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Why Calgary (and Edmonton and Other Cities That Get Snow) Need Winter Mayors
What on earth is a Winter Mayor and is this a term we invented? Read on, and yes.
With colder temperatures and snow blanketing Alberta this week, it’s the perfect time to introduce you to a little idea we’ve tossed around over the last few winters.
We’ll cut to the chase. Calgary needs a Winter Mayor. Edmonton needs a Winter Mayor. Other snowy cities across our great, chilly country need Winter Mayors!
As we enter into this annual (and long) season of cold and dark, think of a Winter Mayor as an advocate, a hype person and an approachable face who loves winter, helps residents embrace all this season has to offer, and holds their city accountable to make winter better and safer for its citizens.
Yes, it’s a title and role we’ve invented. But, hear us out.
What’s the point of staying inside for several months of the year? What’s the point of dreading November to February? We can’t change the weather but we can change our attitude about it. Many of us need to rethink winter and that’s exactly where a Winter Mayor would come in.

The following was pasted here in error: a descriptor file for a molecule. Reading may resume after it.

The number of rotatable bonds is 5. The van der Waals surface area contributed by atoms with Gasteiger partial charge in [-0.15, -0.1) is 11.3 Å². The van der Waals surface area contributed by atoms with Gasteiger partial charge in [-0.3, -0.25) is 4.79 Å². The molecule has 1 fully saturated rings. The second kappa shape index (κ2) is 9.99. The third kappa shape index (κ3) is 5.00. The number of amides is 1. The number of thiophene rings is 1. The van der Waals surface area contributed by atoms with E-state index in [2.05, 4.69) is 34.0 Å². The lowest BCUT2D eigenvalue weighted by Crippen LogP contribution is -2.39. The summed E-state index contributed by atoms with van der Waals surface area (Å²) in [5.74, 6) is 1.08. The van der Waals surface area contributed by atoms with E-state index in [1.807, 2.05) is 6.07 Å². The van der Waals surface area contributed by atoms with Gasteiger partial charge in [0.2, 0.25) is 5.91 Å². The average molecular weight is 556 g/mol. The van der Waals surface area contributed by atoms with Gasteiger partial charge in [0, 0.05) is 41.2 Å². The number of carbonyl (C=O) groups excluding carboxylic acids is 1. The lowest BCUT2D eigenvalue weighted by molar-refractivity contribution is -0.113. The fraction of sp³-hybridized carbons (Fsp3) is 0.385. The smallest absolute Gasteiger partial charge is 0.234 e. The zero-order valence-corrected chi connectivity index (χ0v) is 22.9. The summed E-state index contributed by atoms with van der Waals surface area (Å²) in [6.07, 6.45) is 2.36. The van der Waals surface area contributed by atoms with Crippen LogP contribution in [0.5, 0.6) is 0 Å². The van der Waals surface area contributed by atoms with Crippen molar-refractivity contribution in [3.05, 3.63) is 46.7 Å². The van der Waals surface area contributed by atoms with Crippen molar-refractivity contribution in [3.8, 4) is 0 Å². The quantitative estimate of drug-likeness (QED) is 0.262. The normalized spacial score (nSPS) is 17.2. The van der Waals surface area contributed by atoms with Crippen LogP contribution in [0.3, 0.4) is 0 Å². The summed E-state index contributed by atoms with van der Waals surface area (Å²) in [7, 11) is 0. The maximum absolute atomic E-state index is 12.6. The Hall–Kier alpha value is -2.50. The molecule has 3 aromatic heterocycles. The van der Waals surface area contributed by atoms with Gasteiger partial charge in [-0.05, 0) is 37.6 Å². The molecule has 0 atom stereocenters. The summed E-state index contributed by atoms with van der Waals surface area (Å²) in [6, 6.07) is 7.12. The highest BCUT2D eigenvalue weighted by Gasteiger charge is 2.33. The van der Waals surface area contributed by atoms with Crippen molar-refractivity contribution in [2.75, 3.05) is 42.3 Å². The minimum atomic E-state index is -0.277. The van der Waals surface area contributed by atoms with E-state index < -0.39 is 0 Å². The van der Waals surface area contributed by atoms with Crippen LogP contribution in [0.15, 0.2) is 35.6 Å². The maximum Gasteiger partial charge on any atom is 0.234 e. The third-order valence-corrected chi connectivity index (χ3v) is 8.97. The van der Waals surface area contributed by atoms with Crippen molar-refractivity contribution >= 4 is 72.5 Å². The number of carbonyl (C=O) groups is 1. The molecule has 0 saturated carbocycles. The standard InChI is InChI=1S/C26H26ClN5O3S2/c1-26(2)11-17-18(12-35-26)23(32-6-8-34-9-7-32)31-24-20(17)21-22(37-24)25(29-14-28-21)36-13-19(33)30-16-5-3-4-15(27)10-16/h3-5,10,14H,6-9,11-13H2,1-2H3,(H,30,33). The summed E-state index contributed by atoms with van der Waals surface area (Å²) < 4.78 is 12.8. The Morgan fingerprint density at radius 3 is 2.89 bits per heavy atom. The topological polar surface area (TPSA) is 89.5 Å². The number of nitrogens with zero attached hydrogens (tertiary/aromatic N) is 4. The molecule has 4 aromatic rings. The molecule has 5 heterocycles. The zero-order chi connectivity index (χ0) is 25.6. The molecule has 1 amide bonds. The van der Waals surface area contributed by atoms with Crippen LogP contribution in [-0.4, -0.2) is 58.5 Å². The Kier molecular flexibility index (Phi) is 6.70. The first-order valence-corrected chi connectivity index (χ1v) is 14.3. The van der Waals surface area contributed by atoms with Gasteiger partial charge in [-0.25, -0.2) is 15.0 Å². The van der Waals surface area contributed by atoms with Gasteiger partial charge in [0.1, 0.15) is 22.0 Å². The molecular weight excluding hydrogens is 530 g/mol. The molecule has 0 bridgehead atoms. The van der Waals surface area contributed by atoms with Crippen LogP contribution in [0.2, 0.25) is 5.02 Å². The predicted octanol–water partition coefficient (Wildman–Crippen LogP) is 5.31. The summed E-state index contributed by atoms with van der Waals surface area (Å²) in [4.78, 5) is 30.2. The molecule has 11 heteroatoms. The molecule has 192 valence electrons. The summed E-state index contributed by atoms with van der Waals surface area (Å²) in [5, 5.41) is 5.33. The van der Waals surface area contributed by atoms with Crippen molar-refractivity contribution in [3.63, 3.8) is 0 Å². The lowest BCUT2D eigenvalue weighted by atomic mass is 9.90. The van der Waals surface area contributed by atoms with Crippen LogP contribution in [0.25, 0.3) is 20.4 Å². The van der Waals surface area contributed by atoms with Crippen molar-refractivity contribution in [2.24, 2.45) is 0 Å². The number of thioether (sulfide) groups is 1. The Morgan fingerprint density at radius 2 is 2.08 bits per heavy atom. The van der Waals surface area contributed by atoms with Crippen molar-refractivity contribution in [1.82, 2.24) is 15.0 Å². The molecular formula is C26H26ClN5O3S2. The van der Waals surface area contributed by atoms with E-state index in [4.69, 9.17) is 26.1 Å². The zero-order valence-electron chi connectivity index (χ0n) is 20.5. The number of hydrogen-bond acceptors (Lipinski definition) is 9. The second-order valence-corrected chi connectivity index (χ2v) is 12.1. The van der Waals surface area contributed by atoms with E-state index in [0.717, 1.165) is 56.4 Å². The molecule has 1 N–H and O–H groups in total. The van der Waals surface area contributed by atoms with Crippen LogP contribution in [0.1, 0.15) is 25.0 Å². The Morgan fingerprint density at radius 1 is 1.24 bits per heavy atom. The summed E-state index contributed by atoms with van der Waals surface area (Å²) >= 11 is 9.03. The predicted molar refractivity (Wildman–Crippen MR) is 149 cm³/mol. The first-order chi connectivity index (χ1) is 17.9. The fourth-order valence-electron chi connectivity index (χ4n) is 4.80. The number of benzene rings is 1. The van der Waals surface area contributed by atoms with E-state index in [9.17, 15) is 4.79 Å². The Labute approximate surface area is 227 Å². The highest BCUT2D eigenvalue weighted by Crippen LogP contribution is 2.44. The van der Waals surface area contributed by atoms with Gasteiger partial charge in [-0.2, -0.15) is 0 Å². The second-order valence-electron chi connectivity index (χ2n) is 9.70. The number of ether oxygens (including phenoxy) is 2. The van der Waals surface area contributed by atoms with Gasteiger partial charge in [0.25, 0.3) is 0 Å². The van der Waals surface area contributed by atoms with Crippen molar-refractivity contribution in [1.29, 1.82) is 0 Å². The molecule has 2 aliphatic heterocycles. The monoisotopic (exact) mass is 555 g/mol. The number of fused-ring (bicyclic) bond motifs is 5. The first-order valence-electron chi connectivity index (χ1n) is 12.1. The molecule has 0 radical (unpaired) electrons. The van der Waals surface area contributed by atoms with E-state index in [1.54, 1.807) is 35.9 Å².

At the same time, wouldn’t embracing winter be easier if you knew your chance of slipping on an icy sidewalk, or pushing your stroller through windrows, or crashing your car on snow-covered roads, or waiting in the freezing cold for a delayed bus was slim because your city properly plowed its roads and cleared its sidewalks and had heated bus shelters and good transit? Also where a Winter Mayor would come in.
Calgary introduced its Winter Strategy last year, a decade after Edmonton introduced its strategy, titled: “For the Love of Winter: Strategy for Transforming Edmonton into a World-Leading Winter City.”
Have a browse through these documents and you’ll find many of the same themes (we want to be a winter city!) and tangible ideas to make winter better: events and programming are important, light matters, activities like skating loops and fire pits and warming huts and four-season patios get people outside.
There are many fun ideas in these strategies. Embracing winter is good for a city’s economy, culture and its residents’ physical mental health. This is good and important work.
While we (as winter lovers) have praised these strategies before, we’ve also been told by people who live through winters in these cities that the strategies aren’t all they’re cracked up to be.
There seems to be a disconnect between these documents and citizens, themselves. That’s exactly where a Winter Mayor comes in.
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As we see it, a Winter Mayor would be a real human being — not a document. They would be a go-to voice in traditional and social media, on panels and at events, who pushes their city to do winter better, and publicly shares their own stories of embracing winter and getting outside.